Monkey business – It’s not what you know, but who you know!

Social networks shape monkey “culture”

A new study, published in Current Biology, shows that squirrel monkeys who are at the heart of their social group pick up innovations first, and are more likely to acquire new cultural variations in behaviour like novel foraging techniques.

Dr Nicolas Claidière, Ms Emily Messer and Professor Andrew Whiten of the University of St Andrews in collaboration with Dr Will Hoppitt of Anglia Ruskin University studied both our East and West squirrel monkeys. They examined their social networks by recording who spent time with whom when the monkeys were in the vicinity of an “artificial fruit” that could be used to obtain food rewards by using two different techniques, lift or pivot (Figure 1).

lift and pivot photo

Sophisticated statistical analysis of this information revealed the details of the monkeys’ social networks which helped the researchers visualize which monkeys were at the heart of the network and which were more peripheral (Figure 2). Each monkey was rated on a measure of their ‘centrality’ within the group. social network red vs blue

Boa the alpha male in the East group was briefly separated and trained how to use the lift technique and his equivalent, Rio in the West group was trained to use the pivot technique, they were then reunited with their respective groups.

The scientists found that monkeys who were well-connected were the most likely to successfully pick up the new technique seeded in their group. They were also more likely to acquire the lift technique in the group seeded with ‘lift’, versus the pivot technique in the group seeded with ‘pivot’, so the alpha males were truly the hubs of these two different monkey ‘cultures’.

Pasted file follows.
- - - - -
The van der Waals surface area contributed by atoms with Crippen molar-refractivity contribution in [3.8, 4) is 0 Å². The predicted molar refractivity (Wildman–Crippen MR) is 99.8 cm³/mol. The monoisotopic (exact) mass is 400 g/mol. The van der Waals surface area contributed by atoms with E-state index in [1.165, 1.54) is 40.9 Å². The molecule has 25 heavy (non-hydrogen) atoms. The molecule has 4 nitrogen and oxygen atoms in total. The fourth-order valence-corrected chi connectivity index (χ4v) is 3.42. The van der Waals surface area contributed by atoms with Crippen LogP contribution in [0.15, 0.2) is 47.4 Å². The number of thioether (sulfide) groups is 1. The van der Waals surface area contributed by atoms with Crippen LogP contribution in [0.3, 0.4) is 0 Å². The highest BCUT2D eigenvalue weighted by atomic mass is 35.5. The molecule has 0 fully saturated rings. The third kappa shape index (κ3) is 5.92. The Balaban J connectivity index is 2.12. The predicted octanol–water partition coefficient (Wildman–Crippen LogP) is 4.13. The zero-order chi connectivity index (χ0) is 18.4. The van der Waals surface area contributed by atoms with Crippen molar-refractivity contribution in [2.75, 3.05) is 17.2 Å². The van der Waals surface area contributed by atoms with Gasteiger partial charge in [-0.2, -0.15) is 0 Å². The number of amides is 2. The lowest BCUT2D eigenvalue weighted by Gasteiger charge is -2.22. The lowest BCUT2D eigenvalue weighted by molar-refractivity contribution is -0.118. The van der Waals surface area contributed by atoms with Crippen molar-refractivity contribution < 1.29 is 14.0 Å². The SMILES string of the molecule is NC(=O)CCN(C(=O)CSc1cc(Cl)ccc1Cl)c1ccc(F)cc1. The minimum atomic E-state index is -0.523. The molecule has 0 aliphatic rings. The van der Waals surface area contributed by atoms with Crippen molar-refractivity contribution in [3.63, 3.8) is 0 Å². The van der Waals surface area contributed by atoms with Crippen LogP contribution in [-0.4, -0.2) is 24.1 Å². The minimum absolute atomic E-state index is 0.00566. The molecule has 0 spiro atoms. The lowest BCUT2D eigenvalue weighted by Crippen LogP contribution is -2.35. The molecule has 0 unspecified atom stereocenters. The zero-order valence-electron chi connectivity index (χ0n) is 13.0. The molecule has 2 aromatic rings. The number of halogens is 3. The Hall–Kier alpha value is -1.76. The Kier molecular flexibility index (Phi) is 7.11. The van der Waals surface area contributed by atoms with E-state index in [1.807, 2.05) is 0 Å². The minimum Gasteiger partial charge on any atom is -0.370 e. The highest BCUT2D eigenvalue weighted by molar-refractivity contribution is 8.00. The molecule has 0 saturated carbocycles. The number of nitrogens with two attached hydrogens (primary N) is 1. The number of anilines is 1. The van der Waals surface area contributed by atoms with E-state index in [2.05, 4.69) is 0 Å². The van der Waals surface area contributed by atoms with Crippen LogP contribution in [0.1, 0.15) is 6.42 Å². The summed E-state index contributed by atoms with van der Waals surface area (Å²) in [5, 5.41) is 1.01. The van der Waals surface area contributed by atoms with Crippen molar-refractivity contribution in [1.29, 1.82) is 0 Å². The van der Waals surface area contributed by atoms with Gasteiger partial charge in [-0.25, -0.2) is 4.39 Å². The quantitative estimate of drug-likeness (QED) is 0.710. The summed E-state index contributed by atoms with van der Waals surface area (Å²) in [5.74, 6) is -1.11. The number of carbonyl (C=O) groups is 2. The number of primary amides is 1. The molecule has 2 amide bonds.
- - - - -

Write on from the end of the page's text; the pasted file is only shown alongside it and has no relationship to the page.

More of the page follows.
Professor Whiten, from the University of St Andrews, said: “Our study shows that innovations do not just spread randomly in primate groups, but as in humans, are shaped by the monkeys’ social networks”.

Dr Claidiere said: “Research interest in social learning and social network analysis has surged in recent years, and our results are likely to stimulate further research on the spread of innovations in animal social networks.

“We suspect that our focus on a social network relevant to the diffusion of foraging innovations can explain why we found an effect of the network centrality of individuals on their learning.

“Previous research has focused on other relationships, like who grooms whom, which may not correlate with the monkeys’ observational learning in the same way”.

Emily Messer, noted another aspect of the study. “We also found that maternal relationships explained parts of the social network, so some of the diffusion of the new foraging habits were also probably reflecting an emphasis on learning within families,” she said.

Click here to lead you to the abstract of the article in Current Biology





I’ll have what she’s having – Vervet Monkey Conformity Study

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University of St Andrews researchers Dr Erica van de Waal and Professor Andrew Whiten and Christèle Borgeaud of the University of Neuchâtel have just published in the journal Science about the ability of vervet monkeys to conform to local feeding traditions.

In Living Links and Budongo Trail here in Edinburgh Zoo we do multiple studies on culture and how our primates can learn from each other, however doing this in the wild can be far more challenging, a challenge that Erica, Andy and Christèle overcame with a beautifully precise and effective experiment.